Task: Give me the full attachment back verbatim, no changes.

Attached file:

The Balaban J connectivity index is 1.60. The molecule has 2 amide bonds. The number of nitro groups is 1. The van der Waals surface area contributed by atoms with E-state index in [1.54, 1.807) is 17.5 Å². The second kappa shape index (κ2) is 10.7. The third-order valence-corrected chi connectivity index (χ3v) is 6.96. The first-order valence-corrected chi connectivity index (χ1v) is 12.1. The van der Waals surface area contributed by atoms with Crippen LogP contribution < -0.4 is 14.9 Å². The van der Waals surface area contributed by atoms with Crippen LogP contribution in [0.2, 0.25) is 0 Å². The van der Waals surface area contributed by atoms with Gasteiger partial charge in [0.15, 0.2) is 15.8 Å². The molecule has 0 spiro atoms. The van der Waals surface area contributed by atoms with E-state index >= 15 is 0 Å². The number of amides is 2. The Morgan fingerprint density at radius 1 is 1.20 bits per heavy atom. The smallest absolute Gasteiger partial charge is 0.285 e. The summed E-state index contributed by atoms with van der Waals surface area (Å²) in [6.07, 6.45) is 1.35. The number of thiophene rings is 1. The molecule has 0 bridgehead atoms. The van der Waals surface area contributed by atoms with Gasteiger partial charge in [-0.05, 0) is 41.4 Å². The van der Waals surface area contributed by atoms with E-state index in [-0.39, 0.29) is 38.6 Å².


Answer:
The Balaban J connectivity index is 1.60. The molecule has 2 amide bonds. The number of nitro groups is 1. The van der Waals surface area contributed by atoms with E-state index in [1.54, 1.807) is 17.5 Å². The second kappa shape index (κ2) is 10.7. The third-order valence-corrected chi connectivity index (χ3v) is 6.96. The first-order valence-corrected chi connectivity index (χ1v) is 12.1. The van der Waals surface area contributed by atoms with Crippen LogP contribution < -0.4 is 14.9 Å². The van der Waals surface area contributed by atoms with Crippen LogP contribution in [0.2, 0.25) is 0 Å². The van der Waals surface area contributed by atoms with Gasteiger partial charge in [0.15, 0.2) is 15.8 Å². The molecule has 0 spiro atoms. The van der Waals surface area contributed by atoms with E-state index >= 15 is 0 Å². The number of amides is 2. The Morgan fingerprint density at radius 1 is 1.20 bits per heavy atom. The smallest absolute Gasteiger partial charge is 0.285 e. The summed E-state index contributed by atoms with van der Waals surface area (Å²) in [6.07, 6.45) is 1.35. The number of thiophene rings is 1. The molecule has 0 bridgehead atoms. The van der Waals surface area contributed by atoms with Gasteiger partial charge in [-0.05, 0) is 41.4 Å². The van der Waals surface area contributed by atoms with E-state index in [-0.39, 0.29) is 38.6 Å².